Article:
Every two years, the winter or summer Olympics come along and reenergize a new crop of weekend athletes. While Olympians know the importance of key training strategies such as rest, nutrition and active recovery, weekend warriors tend to plunge right in.

After decades of running and hurdling, Lolo Jones decided to give the bobsled a try at the 2014 Sochi Olympics. Even at her elite level of fitness, she understood the importance of cross-training to prepare her body for an entirely different sport.

As a runner, she needed to be long and lean and have great endurance, but her role as pusher on her bobsled team would require her to gain body mass and strength.  Her training plan included increasing her explosive power to enable her to sprint while pushing the sled and learning to run on an incline –not what Jones was accustomed to on the track.

Unfortunately, your patients are not likely to develop a thorough training strategy when they adopt a new winter sport, and may face the common injuries that occur in skiing and skating.

The most common injuries seen at the Sochi Olympics – and ones you may see among your patients who have been inspired by the Olympic athletes include:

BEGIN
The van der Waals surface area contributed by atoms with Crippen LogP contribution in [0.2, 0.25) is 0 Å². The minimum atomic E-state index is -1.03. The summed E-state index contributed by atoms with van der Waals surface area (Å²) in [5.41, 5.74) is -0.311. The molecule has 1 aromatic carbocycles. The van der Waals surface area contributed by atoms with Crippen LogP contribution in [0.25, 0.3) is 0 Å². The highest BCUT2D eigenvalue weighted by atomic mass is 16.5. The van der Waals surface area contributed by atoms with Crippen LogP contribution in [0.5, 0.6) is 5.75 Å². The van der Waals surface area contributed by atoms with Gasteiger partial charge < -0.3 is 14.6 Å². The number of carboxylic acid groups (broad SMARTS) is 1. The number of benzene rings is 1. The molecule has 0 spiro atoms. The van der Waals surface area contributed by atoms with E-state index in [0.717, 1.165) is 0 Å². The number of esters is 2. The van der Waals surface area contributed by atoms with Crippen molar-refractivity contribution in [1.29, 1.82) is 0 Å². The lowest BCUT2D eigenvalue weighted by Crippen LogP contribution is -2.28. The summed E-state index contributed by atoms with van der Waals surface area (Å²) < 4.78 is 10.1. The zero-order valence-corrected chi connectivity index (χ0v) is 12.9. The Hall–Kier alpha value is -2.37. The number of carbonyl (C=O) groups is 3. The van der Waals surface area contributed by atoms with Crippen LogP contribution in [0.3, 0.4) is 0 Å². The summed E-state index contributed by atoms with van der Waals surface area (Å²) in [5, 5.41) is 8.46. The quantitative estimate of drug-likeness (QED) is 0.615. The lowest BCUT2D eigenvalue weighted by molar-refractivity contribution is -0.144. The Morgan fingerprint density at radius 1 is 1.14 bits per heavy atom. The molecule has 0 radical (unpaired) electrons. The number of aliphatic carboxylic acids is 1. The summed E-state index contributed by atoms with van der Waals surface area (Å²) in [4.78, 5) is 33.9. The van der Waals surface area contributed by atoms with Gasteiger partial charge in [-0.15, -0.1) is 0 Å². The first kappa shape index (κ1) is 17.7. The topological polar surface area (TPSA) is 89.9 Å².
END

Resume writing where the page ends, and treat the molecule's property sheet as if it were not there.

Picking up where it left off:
ACL tears. This was the most common Sochi injury this year. No surprise, given the twisting and impact that is common in winter sports. After surgery, patients will need six or more months of rehabilitation.

Meniscal tears. These may or may not require surgery, as a tear may heal on its own depending on where it is located. Patients with this type of injury normally require 4-6 months of therapy.

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Fractures. After casting is completed, therapists can help a patient regain strength and mobility in the structures surrounding the fracture. Recovery time will vary depending on the severity and location of the fracture.

In each of these cases, a targeted physical therapy plan is an important part of recovery.  Usually, by the time a patient comes to see you, they have already been injured.  However, In a perfect world, patients would consult with their physical therapist or athletic trainer to create a cross-training plan that would prevent injuries, as well. The next time you find yourself treating an injured weekend warrior, remind them that Olympians have trained for months and years to make these sports look easy.

Are you an experienced physical therapist looking for your next opportunity? PT Solutions can help you find therapy opportunities in Michigan and nationwide in a variety of facilities. Contact us for travel, contact and permanent therapy jobs.

Lessons in Physical Therapy from the Olympics: Inspired by the 2014 Sochi Olympics, your patients may encounter some new injuries. was last modified: by



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